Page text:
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PSYCHOLOGY

Risks, real and imagined

Older adults are at high risk of suffering debilitating health effects from COVID-19. Effective communication of associated risks is therefore paramount. A new study finds that imagining a personalized disease transmission event amplifies perceived risk and bolsters risk-related information seeking in older age.

You’ve invited four of your closest friends and family members over for dinner. One of your guests starts coughing during the main course. Three days later, they have tested positive for COVID-19 and shortly thereafter you develop symptoms yourself. Tragically, scenarios like this one have played out countless times over the past 18 months of the coronavirus pandemic. In this issue of Nature Aging, Sinclair and colleagues1 show that a guided imagination exercise involving simply playing out such a scenario in the mind’s eye can have wide-reaching effects on how older adults grapple with their risk of contracting the disease, with broad implications for communicating public health information.

Given that increased age is associated with an elevated risk of hospitalization, intensive care unit admission and death due to COVID-19, Sinclair et al. set out to tailor a risk-related intervention to the needs of older adults. Effectively communicating risk information is always difficult, but tailoring communication for older adults is more daunting still for at least two reasons. First, older adults are particularly susceptible to believing and sharing misinformation online2. Second, while most people exhibit somewhat of an optimism bias, believing they are less likely to suffer a heart attack or robbery than average, older adults are particularly likely to see the world through rose-tinted glasses. One possible reason for the age-related optimism bias is that older adults are less likely to change their beliefs when confronted with undesirable information3.

In the Sinclair et al. study, 546 participants from the USA, ranging in age from 18 years to 81 years old, completed an online survey where they were asked to rate the risk of engaging in 15 different activities during the pandemic, from picking up takeout to attending a party (Fig. 1). They completed these ratings three times: once early in the study, again after either a personalized imagination intervention or a control manipulation, and once more between 1 and 3 weeks after the intervention. During the personalized intervention, participants vividly pictured a COVID-19 disease transmission event involving the hospitalization of a loved one and their own infection. They selected four people they might invite over for dinner, such as ‘my sister Eliza’, before working through a series of prompts for generating vivid mental imagery, such as “close your eyes and try to visualize what their faces look like”. Throughout, participants typed short blurbs describing what they imagined and how the events would make them feel. Participants in two control groups imagined either an impersonal, fictional version of this scenario or an unrelated scenario.

Fig. 1: Harnessing the imagination to communicate risk.
figure1

a, Sinclair et al. asked participants to rate the risk of 15 everyday activities, such as grocery shopping, playing sports or taking a taxi, on a scale from 1 (low risk) to 5 (high risk). The authors created a ‘perceived risk’ score from participants’ average ratings. b, In the episodic simulation intervention, participants were randomly assigned to one of three guided imagination exercises: in the experimental condition, they imagined a personal COVID-19 transmission event, while in the control conditions, they imagined a fictional character experiencing the same event or an unrelated fictional scenario about rabbits falling ill. Schematic adapted with permission from Robert Adrian Hillman / Alamy Stock Photo. c, Following the simulation intervention, participants estimated the probability that at least one person was infected with COVID-19 at local events of different sizes (5, 10, 25, 50, 100, 250 or 500 people) and received feedback based on actual risk prevalence data from their county. The experimenters calculated ‘prediction errors’ as the average discrepancy between actual risk and estimated risk. d, Participants rated the risk of everyday activities twice more after the intervention, allowing the experimenters to calculate changes in risk perception immediately after the intervention, and again after a 1–3-week delay. Relative to the control conditions, personalized episodic simulation amplified risk perception to a greater extent in older adults than younger adults.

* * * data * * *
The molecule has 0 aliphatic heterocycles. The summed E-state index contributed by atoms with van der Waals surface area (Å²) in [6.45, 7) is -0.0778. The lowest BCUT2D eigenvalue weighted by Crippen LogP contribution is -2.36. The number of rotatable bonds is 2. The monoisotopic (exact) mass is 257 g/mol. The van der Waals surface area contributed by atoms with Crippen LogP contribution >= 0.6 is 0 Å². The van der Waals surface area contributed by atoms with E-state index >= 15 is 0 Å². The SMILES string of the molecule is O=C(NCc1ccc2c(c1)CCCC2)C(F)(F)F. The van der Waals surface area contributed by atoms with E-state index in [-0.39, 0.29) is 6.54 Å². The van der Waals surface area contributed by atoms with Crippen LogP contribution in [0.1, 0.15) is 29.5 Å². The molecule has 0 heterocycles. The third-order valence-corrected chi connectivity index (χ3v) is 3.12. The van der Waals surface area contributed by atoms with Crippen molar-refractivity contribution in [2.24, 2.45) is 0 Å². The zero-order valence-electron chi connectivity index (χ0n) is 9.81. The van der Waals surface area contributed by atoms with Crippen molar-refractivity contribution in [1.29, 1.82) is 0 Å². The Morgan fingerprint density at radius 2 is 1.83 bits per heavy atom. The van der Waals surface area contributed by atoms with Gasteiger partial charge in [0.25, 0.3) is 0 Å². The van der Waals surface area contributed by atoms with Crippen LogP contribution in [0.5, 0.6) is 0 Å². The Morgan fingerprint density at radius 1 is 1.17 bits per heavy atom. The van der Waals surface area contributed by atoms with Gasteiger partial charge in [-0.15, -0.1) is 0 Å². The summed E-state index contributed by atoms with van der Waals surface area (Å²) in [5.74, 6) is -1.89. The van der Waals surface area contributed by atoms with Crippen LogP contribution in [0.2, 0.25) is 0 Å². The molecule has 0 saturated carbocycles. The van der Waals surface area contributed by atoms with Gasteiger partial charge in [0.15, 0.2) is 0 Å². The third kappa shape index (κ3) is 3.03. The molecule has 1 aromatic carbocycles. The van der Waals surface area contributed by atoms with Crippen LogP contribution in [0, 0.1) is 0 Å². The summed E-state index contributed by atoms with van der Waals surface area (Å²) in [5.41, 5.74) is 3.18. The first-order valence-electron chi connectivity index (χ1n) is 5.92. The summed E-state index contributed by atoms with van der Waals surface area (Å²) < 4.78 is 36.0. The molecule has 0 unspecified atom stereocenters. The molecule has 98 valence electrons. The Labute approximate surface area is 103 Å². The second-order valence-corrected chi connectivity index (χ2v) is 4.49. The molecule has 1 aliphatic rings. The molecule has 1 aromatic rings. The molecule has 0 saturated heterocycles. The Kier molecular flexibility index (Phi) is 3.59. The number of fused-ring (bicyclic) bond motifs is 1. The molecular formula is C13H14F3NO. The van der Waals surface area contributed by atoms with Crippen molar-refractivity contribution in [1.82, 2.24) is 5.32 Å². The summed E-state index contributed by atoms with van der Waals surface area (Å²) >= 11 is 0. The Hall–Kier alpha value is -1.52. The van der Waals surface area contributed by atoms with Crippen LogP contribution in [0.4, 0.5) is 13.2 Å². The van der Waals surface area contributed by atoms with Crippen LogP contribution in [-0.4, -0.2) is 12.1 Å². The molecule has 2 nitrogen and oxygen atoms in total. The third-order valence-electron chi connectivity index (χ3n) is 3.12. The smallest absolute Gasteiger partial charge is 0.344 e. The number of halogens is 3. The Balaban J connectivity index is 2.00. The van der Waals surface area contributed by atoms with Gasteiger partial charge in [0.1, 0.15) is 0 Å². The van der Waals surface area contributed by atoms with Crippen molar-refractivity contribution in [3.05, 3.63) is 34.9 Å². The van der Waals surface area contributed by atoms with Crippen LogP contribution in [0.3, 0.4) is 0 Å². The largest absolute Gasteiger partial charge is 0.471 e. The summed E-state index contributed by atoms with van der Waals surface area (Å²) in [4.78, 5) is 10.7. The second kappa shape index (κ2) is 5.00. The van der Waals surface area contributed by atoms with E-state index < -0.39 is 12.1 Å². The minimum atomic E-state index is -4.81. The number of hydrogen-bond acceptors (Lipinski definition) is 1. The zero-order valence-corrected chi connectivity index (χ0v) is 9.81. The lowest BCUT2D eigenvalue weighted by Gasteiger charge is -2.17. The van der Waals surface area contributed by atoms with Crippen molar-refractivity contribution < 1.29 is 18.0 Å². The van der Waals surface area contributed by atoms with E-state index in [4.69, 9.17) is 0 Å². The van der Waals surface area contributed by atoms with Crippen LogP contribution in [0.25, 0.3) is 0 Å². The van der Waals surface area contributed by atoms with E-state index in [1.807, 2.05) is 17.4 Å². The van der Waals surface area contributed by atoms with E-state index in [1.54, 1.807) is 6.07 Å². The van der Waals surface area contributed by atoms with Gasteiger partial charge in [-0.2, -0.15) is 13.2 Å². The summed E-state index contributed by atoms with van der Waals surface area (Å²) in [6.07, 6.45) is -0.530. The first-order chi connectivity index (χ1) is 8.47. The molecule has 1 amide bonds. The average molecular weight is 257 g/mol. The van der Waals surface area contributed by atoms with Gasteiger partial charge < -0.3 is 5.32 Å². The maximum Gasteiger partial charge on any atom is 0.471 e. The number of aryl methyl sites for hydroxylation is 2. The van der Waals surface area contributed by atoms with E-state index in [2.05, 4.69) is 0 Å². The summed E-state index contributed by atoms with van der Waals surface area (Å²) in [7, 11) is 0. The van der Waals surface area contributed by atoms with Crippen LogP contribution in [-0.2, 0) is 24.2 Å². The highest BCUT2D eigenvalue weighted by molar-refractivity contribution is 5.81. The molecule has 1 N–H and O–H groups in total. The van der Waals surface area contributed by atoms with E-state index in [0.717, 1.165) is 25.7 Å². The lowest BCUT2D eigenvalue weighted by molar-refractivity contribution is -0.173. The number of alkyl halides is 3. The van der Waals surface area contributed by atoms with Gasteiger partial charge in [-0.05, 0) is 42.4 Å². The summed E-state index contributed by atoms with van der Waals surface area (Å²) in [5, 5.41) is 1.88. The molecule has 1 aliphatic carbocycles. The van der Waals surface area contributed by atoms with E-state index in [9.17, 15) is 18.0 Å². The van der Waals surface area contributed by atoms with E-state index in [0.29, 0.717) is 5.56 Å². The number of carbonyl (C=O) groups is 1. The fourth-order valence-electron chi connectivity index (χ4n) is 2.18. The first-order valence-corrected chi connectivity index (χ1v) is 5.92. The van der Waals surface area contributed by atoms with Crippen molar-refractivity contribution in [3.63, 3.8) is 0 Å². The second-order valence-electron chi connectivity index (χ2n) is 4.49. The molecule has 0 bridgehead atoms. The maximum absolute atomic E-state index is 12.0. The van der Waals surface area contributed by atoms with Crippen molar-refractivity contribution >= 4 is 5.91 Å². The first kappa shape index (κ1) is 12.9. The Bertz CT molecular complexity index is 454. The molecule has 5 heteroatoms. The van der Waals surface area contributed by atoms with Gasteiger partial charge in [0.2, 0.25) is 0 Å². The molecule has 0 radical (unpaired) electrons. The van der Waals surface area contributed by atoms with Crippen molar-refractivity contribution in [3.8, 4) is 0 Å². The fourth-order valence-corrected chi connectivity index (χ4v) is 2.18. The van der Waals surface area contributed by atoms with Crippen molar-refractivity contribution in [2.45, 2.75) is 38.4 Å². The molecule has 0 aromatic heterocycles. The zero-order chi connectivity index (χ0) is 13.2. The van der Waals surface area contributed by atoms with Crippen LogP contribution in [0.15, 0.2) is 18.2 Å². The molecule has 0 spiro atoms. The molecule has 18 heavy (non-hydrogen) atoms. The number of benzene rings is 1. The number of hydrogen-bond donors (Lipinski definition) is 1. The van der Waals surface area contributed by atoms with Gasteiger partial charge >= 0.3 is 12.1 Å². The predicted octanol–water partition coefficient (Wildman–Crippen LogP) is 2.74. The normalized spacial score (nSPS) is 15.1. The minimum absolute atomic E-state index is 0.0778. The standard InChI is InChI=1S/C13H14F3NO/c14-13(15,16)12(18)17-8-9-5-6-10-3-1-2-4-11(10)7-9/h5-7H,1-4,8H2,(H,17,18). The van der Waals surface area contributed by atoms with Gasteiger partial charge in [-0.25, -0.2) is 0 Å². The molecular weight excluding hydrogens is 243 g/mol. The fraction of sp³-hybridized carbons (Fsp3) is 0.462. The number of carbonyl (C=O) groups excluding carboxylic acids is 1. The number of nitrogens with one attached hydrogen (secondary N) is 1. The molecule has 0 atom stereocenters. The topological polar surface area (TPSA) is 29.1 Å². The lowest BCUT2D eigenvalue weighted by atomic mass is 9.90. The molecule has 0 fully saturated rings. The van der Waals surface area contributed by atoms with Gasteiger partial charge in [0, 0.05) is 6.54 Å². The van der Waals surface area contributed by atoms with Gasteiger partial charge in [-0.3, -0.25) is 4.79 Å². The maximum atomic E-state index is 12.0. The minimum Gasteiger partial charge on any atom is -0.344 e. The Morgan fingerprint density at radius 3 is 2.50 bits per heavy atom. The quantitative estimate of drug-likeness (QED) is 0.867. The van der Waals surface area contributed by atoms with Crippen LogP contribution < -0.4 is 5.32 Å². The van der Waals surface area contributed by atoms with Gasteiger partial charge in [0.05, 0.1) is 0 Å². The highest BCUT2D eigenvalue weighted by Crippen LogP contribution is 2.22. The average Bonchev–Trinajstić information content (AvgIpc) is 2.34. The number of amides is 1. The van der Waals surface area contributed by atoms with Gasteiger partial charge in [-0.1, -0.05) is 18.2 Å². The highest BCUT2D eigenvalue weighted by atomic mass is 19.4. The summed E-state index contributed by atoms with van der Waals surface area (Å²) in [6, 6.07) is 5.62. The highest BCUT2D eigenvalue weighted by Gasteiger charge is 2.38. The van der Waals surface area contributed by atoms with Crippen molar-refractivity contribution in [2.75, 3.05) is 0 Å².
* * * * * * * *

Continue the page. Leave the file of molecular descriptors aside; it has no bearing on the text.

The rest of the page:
After these manipulations, participants played a game where they estimated the purely numerical risk that at least one person would be infected with COVID-19 in variously sized gatherings, and received feedback based on the actual case prevalence where they lived. The authors were able to use this game to calculate how readily participants updated their perception of everyday risk based on the mismatch between their numerical estimates and actual local risk levels.

At the 1-to-3-week follow-up, older adults (that is, adults aged 60–81 years) who underwent the personalized imagination intervention perceived greater risk in everyday activities compared with older adults in the control conditions and with younger adults. Such an effect is potentially surprising considering that older adults exhibit deficits in imagining past and future scenarios4, and episodic simulation interventions in other domains such as decision-making have been found less effective for older adults5. Recent work also finds no effect of episodic simulation on perceived risks in the context of other threats like terrorism6. Sinclair et al. point out that their personalized imagination intervention taps directly into the cognitive profile of older adults by evoking a personally relevant social event occurring with loved ones. Moreover, the imagination intervention was paired here with the numerical risk game that provided real statistical feedback. Though the design of the current study makes it hard to discern because it lacks a control condition involving only the imagination manipulation, it’s possible that intervention effects resulted from some unique interaction between the imagination manipulation and the risk estimation feedback.